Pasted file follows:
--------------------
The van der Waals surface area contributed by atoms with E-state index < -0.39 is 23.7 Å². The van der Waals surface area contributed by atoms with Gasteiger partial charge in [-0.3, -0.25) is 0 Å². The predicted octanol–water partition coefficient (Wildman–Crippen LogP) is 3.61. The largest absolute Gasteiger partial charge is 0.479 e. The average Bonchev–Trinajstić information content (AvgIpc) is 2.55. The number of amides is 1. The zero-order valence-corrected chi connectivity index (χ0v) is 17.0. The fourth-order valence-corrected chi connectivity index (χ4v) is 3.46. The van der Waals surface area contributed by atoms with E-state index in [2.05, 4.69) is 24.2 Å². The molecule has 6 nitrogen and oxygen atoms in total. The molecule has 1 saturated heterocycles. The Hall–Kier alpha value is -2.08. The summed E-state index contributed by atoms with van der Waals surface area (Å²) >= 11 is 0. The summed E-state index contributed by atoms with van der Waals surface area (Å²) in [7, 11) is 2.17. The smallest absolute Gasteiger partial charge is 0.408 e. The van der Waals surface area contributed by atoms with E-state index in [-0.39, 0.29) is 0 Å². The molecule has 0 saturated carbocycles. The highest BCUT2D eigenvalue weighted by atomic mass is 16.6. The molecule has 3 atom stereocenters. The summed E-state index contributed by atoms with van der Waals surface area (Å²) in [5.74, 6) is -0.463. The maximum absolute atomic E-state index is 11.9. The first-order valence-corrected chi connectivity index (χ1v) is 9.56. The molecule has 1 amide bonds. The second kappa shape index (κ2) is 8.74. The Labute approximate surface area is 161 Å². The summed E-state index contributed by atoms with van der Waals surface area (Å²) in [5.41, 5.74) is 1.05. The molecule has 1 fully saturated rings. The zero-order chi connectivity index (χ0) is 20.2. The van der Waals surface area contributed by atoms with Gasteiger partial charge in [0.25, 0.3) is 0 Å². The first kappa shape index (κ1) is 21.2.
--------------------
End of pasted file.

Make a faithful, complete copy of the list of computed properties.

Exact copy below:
The van der Waals surface area contributed by atoms with E-state index < -0.39 is 23.7 Å². The van der Waals surface area contributed by atoms with Gasteiger partial charge in [-0.3, -0.25) is 0 Å². The predicted octanol–water partition coefficient (Wildman–Crippen LogP) is 3.61. The largest absolute Gasteiger partial charge is 0.479 e. The average Bonchev–Trinajstić information content (AvgIpc) is 2.55. The number of amides is 1. The zero-order valence-corrected chi connectivity index (χ0v) is 17.0. The fourth-order valence-corrected chi connectivity index (χ4v) is 3.46. The van der Waals surface area contributed by atoms with E-state index in [2.05, 4.69) is 24.2 Å². The molecule has 6 nitrogen and oxygen atoms in total. The molecule has 1 saturated heterocycles. The Hall–Kier alpha value is -2.08. The summed E-state index contributed by atoms with van der Waals surface area (Å²) >= 11 is 0. The summed E-state index contributed by atoms with van der Waals surface area (Å²) in [7, 11) is 2.17. The smallest absolute Gasteiger partial charge is 0.408 e. The van der Waals surface area contributed by atoms with E-state index in [-0.39, 0.29) is 0 Å². The molecule has 0 saturated carbocycles. The highest BCUT2D eigenvalue weighted by atomic mass is 16.6. The molecule has 3 atom stereocenters. The summed E-state index contributed by atoms with van der Waals surface area (Å²) in [5.74, 6) is -0.463. The maximum absolute atomic E-state index is 11.9. The first-order valence-corrected chi connectivity index (χ1v) is 9.56. The molecule has 1 amide bonds. The second kappa shape index (κ2) is 8.74. The Labute approximate surface area is 161 Å². The summed E-state index contributed by atoms with van der Waals surface area (Å²) in [5.41, 5.74) is 1.05. The molecule has 1 fully saturated rings. The zero-order chi connectivity index (χ0) is 20.2. The van der Waals surface area contributed by atoms with Gasteiger partial charge in [0.25, 0.3) is 0 Å². The first kappa shape index (κ1) is 21.2.